Prof. Smith Goes to Washington
Federal Election Commission member Bradley A. Smith takes on campaign finance laws.
The campaign finance reform establishment went absolutely insane in the spring of 2000. That's when Sens. Mitch McConnell (R-Ky.) and Trent Lott (R-Miss.) worked a deal to persuade President Bill Clinton to nominate Bradley A. Smith, a professor of law at Capital University in Columbus, Ohio, to the Federal Election Commission. (In exchange for the Smith nomination, the senators guaranteed a vote on 16 Clinton appointees to the federal bench.)
Vice president and presidential candidate Al Gore—remember him?—took time out from scaring senior citizens about losing Medicare to promptly declare Smith "unfit for office," even though his own administration had nominated the guy. The Senate's dynamic duo on campaign finance issues, Sens. John McCain (R-Ariz.) and Russell Feingold (D-Wis.), similarly declared its staunch opposition. "Sending Brad Smith to the FEC is akin to confirming a conscientious objector to be sec?re?tary of defense," huffed Vietnam vet McCain during a marathon, 10-hour debate over Smith's confirmation. "I stand proudly by Theodore Roosevelt in believing the 1907 [campaign finance] reforms were valid," McCain continued. "Mr. Smith does not." Feingold expressed a similar sentiment, if in a more hackneyed formulation: "Prof. Smith on the FEC would really be a case of the fox guarding the hen house."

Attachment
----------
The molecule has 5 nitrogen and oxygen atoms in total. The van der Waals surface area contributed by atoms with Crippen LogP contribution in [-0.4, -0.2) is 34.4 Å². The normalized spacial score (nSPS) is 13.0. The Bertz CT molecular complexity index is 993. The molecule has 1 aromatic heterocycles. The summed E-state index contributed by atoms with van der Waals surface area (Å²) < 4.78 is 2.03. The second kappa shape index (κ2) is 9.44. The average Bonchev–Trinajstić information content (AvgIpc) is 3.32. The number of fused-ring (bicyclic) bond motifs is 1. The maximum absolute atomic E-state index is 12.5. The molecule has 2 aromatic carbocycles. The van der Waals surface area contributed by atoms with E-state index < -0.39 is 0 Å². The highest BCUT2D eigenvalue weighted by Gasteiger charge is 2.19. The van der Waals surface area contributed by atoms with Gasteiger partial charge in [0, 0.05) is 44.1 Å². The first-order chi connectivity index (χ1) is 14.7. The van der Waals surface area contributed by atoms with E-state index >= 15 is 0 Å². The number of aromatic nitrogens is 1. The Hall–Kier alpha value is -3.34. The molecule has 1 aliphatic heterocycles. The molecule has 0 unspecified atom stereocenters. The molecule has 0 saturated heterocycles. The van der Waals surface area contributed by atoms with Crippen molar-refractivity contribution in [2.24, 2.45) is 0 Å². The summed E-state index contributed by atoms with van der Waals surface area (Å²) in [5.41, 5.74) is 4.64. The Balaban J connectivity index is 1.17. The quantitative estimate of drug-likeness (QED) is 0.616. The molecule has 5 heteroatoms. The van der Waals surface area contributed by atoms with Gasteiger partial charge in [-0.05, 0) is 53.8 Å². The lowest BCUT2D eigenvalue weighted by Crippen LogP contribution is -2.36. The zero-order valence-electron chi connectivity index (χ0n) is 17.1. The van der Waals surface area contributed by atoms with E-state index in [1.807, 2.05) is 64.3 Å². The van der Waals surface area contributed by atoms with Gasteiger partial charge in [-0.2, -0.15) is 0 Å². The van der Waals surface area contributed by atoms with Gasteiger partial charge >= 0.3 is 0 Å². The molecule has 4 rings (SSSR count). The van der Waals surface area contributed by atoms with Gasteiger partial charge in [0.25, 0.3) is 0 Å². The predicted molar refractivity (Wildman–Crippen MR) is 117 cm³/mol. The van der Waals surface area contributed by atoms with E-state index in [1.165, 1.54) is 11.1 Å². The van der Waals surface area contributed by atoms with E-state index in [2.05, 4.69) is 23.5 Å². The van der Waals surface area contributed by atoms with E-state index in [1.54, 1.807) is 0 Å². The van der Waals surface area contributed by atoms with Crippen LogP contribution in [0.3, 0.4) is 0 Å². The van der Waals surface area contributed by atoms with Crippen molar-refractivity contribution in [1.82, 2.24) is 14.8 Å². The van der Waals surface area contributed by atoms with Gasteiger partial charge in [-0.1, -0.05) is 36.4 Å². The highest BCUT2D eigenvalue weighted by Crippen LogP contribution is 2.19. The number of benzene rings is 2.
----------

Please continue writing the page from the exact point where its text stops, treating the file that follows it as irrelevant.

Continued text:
Newspaper editorialists were conflicted over whether the Harvard-educated and widely published prof was technically fit for the post. "Smith is clearly qualified," opined The Washington Post. "His background in no way qualifies him for a spot on the commission he would just as soon abolish," wrote The Atlanta Journal and Constitution. But virtually all agreed that he was the wrong person for the job. The Post explained the reasoning well: "He simply does not believe in federal election law."
That may well be the case. Before signing on to the FEC, Smith wrote extensively on the mind-numbing topic of campaign-finance and election law. His findings were quite radical, at least from the point of view of professional reformers and regulators. Smith concluded not only that restrictions on campaign donations are unconstitutional, but that they degrade America's political process by strangling grassroots efforts in a tangle of red tape. Moreover, further efforts to regulate campaign contributions increase the advantage of professionals and insiders over ordinary citizens, provide the press with more power, and increase the already considerable electoral advantage of incumbents.